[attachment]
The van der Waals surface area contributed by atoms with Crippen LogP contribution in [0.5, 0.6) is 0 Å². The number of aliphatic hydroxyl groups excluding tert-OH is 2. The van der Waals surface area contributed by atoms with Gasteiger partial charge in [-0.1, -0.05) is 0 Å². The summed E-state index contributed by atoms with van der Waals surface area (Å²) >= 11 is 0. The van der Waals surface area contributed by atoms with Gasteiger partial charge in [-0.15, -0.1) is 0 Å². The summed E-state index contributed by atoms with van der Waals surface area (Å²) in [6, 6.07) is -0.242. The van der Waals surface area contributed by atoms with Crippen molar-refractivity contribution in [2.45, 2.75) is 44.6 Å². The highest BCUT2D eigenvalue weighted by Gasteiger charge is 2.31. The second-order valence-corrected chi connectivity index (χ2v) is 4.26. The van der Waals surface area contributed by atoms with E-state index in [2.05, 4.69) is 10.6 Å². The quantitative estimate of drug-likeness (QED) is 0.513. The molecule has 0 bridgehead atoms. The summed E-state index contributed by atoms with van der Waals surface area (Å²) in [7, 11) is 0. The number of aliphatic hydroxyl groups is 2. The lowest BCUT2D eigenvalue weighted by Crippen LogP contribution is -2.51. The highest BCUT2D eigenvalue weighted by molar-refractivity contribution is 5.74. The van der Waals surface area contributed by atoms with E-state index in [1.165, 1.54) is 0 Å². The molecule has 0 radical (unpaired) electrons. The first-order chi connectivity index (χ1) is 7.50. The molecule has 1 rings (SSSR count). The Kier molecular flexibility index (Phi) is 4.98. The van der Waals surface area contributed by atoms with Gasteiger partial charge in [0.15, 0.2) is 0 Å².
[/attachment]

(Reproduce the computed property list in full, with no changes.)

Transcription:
The van der Waals surface area contributed by atoms with Crippen LogP contribution in [0.5, 0.6) is 0 Å². The number of aliphatic hydroxyl groups excluding tert-OH is 2. The van der Waals surface area contributed by atoms with Gasteiger partial charge in [-0.1, -0.05) is 0 Å². The summed E-state index contributed by atoms with van der Waals surface area (Å²) >= 11 is 0. The van der Waals surface area contributed by atoms with Gasteiger partial charge in [-0.15, -0.1) is 0 Å². The summed E-state index contributed by atoms with van der Waals surface area (Å²) in [6, 6.07) is -0.242. The van der Waals surface area contributed by atoms with Crippen molar-refractivity contribution in [2.45, 2.75) is 44.6 Å². The highest BCUT2D eigenvalue weighted by Gasteiger charge is 2.31. The second-order valence-corrected chi connectivity index (χ2v) is 4.26. The van der Waals surface area contributed by atoms with E-state index in [2.05, 4.69) is 10.6 Å². The quantitative estimate of drug-likeness (QED) is 0.513. The molecule has 0 bridgehead atoms. The summed E-state index contributed by atoms with van der Waals surface area (Å²) in [7, 11) is 0. The number of aliphatic hydroxyl groups is 2. The lowest BCUT2D eigenvalue weighted by Crippen LogP contribution is -2.51. The highest BCUT2D eigenvalue weighted by molar-refractivity contribution is 5.74. The van der Waals surface area contributed by atoms with E-state index in [1.165, 1.54) is 0 Å². The molecule has 0 radical (unpaired) electrons. The first-order chi connectivity index (χ1) is 7.50. The molecule has 1 rings (SSSR count). The Kier molecular flexibility index (Phi) is 4.98. The van der Waals surface area contributed by atoms with Gasteiger partial charge in [0.15, 0.2) is 0 Å².